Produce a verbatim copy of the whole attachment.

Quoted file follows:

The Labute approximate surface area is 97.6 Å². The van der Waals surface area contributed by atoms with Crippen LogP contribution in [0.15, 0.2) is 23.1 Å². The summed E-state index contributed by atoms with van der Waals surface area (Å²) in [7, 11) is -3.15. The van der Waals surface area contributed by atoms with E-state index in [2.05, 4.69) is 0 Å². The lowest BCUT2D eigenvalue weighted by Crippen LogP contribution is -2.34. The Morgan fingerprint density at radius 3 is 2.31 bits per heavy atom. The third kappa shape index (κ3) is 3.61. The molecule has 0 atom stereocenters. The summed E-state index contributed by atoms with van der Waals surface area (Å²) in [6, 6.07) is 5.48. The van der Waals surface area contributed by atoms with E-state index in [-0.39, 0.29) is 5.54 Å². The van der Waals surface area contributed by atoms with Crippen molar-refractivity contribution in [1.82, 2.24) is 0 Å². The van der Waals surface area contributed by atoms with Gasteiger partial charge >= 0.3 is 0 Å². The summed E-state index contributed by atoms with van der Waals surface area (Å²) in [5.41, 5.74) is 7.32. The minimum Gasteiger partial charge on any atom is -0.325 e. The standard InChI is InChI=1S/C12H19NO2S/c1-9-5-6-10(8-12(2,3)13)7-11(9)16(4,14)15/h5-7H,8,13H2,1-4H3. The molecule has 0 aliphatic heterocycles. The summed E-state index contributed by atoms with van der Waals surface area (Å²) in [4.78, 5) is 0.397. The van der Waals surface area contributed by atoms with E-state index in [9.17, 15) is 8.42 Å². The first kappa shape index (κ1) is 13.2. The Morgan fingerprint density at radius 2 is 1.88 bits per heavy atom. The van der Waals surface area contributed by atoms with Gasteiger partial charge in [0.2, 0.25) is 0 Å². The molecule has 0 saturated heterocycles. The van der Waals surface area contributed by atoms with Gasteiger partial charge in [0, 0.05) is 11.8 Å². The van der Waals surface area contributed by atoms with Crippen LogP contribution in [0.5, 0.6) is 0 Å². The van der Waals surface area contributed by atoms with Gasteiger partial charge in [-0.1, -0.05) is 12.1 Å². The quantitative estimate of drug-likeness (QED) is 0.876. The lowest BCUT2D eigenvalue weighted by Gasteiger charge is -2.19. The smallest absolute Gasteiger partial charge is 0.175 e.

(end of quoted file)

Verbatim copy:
The Labute approximate surface area is 97.6 Å². The van der Waals surface area contributed by atoms with Crippen LogP contribution in [0.15, 0.2) is 23.1 Å². The summed E-state index contributed by atoms with van der Waals surface area (Å²) in [7, 11) is -3.15. The van der Waals surface area contributed by atoms with E-state index in [2.05, 4.69) is 0 Å². The lowest BCUT2D eigenvalue weighted by Crippen LogP contribution is -2.34. The Morgan fingerprint density at radius 3 is 2.31 bits per heavy atom. The third kappa shape index (κ3) is 3.61. The molecule has 0 atom stereocenters. The summed E-state index contributed by atoms with van der Waals surface area (Å²) in [6, 6.07) is 5.48. The van der Waals surface area contributed by atoms with E-state index in [-0.39, 0.29) is 5.54 Å². The van der Waals surface area contributed by atoms with Crippen molar-refractivity contribution in [1.82, 2.24) is 0 Å². The van der Waals surface area contributed by atoms with Gasteiger partial charge >= 0.3 is 0 Å². The summed E-state index contributed by atoms with van der Waals surface area (Å²) in [5.41, 5.74) is 7.32. The minimum Gasteiger partial charge on any atom is -0.325 e. The standard InChI is InChI=1S/C12H19NO2S/c1-9-5-6-10(8-12(2,3)13)7-11(9)16(4,14)15/h5-7H,8,13H2,1-4H3. The molecule has 0 aliphatic heterocycles. The summed E-state index contributed by atoms with van der Waals surface area (Å²) in [4.78, 5) is 0.397. The van der Waals surface area contributed by atoms with E-state index in [9.17, 15) is 8.42 Å². The first kappa shape index (κ1) is 13.2. The Morgan fingerprint density at radius 2 is 1.88 bits per heavy atom. The van der Waals surface area contributed by atoms with Gasteiger partial charge in [0.2, 0.25) is 0 Å². The molecule has 0 saturated heterocycles. The van der Waals surface area contributed by atoms with Gasteiger partial charge in [0, 0.05) is 11.8 Å². The van der Waals surface area contributed by atoms with Crippen LogP contribution in [0.5, 0.6) is 0 Å². The van der Waals surface area contributed by atoms with Gasteiger partial charge in [-0.1, -0.05) is 12.1 Å². The quantitative estimate of drug-likeness (QED) is 0.876. The lowest BCUT2D eigenvalue weighted by Gasteiger charge is -2.19. The smallest absolute Gasteiger partial charge is 0.175 e.